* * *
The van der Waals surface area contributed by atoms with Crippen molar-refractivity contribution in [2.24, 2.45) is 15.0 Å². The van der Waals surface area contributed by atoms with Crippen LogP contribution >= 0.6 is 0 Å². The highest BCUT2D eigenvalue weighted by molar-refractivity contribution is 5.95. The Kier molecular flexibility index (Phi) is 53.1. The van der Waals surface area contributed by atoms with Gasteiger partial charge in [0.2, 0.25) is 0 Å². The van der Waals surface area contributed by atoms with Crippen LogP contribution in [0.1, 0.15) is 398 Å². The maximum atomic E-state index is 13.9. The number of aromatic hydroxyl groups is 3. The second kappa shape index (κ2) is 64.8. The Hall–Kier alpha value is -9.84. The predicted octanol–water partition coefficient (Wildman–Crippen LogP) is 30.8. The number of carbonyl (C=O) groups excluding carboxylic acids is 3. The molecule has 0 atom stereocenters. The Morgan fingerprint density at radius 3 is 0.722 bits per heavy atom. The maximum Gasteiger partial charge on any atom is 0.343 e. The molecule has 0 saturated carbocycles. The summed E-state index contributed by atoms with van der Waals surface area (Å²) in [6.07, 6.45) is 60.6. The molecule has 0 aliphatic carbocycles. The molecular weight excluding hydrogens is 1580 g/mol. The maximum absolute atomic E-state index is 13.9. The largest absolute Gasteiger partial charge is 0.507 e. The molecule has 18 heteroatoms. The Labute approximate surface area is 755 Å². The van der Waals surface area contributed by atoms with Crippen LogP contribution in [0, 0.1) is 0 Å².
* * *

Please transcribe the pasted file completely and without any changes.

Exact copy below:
The van der Waals surface area contributed by atoms with Crippen molar-refractivity contribution in [2.24, 2.45) is 15.0 Å². The van der Waals surface area contributed by atoms with Crippen LogP contribution >= 0.6 is 0 Å². The highest BCUT2D eigenvalue weighted by molar-refractivity contribution is 5.95. The Kier molecular flexibility index (Phi) is 53.1. The van der Waals surface area contributed by atoms with Gasteiger partial charge in [0.2, 0.25) is 0 Å². The van der Waals surface area contributed by atoms with Crippen LogP contribution in [0.1, 0.15) is 398 Å². The maximum atomic E-state index is 13.9. The number of aromatic hydroxyl groups is 3. The second kappa shape index (κ2) is 64.8. The Hall–Kier alpha value is -9.84. The predicted octanol–water partition coefficient (Wildman–Crippen LogP) is 30.8. The number of carbonyl (C=O) groups excluding carboxylic acids is 3. The molecule has 0 atom stereocenters. The Morgan fingerprint density at radius 3 is 0.722 bits per heavy atom. The maximum Gasteiger partial charge on any atom is 0.343 e. The molecule has 0 saturated carbocycles. The summed E-state index contributed by atoms with van der Waals surface area (Å²) in [6.07, 6.45) is 60.6. The molecule has 0 aliphatic carbocycles. The molecular weight excluding hydrogens is 1580 g/mol. The maximum absolute atomic E-state index is 13.9. The largest absolute Gasteiger partial charge is 0.507 e. The molecule has 18 heteroatoms. The Labute approximate surface area is 755 Å². The van der Waals surface area contributed by atoms with Crippen LogP contribution in [0, 0.1) is 0 Å².